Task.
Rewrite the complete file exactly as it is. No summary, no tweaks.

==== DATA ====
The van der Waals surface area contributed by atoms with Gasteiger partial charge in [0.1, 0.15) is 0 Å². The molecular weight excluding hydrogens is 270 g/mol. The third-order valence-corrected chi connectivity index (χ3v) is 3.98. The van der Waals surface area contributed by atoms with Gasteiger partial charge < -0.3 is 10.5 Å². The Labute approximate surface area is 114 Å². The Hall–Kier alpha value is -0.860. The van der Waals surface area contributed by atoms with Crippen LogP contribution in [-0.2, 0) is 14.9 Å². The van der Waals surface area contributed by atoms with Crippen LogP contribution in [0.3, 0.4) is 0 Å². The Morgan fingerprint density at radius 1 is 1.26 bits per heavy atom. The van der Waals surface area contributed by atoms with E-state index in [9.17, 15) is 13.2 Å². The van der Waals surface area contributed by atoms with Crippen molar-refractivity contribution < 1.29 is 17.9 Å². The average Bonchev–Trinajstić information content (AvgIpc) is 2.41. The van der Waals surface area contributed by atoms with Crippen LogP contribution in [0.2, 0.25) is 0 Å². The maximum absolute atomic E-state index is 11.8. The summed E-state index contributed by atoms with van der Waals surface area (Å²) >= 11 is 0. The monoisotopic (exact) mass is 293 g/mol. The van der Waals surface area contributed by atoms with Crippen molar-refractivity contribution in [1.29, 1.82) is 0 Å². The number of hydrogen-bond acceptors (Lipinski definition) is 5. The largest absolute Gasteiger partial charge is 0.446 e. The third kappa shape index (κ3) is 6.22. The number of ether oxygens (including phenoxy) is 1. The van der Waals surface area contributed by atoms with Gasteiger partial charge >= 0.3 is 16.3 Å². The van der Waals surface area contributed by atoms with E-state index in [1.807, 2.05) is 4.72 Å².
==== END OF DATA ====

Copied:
The van der Waals surface area contributed by atoms with Gasteiger partial charge in [0.1, 0.15) is 0 Å². The molecular weight excluding hydrogens is 270 g/mol. The third-order valence-corrected chi connectivity index (χ3v) is 3.98. The van der Waals surface area contributed by atoms with Gasteiger partial charge < -0.3 is 10.5 Å². The Labute approximate surface area is 114 Å². The Hall–Kier alpha value is -0.860. The van der Waals surface area contributed by atoms with Crippen LogP contribution in [-0.2, 0) is 14.9 Å². The van der Waals surface area contributed by atoms with Crippen LogP contribution in [0.3, 0.4) is 0 Å². The Morgan fingerprint density at radius 1 is 1.26 bits per heavy atom. The van der Waals surface area contributed by atoms with E-state index in [9.17, 15) is 13.2 Å². The van der Waals surface area contributed by atoms with Crippen molar-refractivity contribution < 1.29 is 17.9 Å². The average Bonchev–Trinajstić information content (AvgIpc) is 2.41. The van der Waals surface area contributed by atoms with Crippen LogP contribution in [0.2, 0.25) is 0 Å². The maximum absolute atomic E-state index is 11.8. The summed E-state index contributed by atoms with van der Waals surface area (Å²) >= 11 is 0. The monoisotopic (exact) mass is 293 g/mol. The van der Waals surface area contributed by atoms with Crippen molar-refractivity contribution in [1.29, 1.82) is 0 Å². The number of hydrogen-bond acceptors (Lipinski definition) is 5. The largest absolute Gasteiger partial charge is 0.446 e. The third kappa shape index (κ3) is 6.22. The number of ether oxygens (including phenoxy) is 1. The van der Waals surface area contributed by atoms with Gasteiger partial charge >= 0.3 is 16.3 Å². The van der Waals surface area contributed by atoms with E-state index in [1.807, 2.05) is 4.72 Å².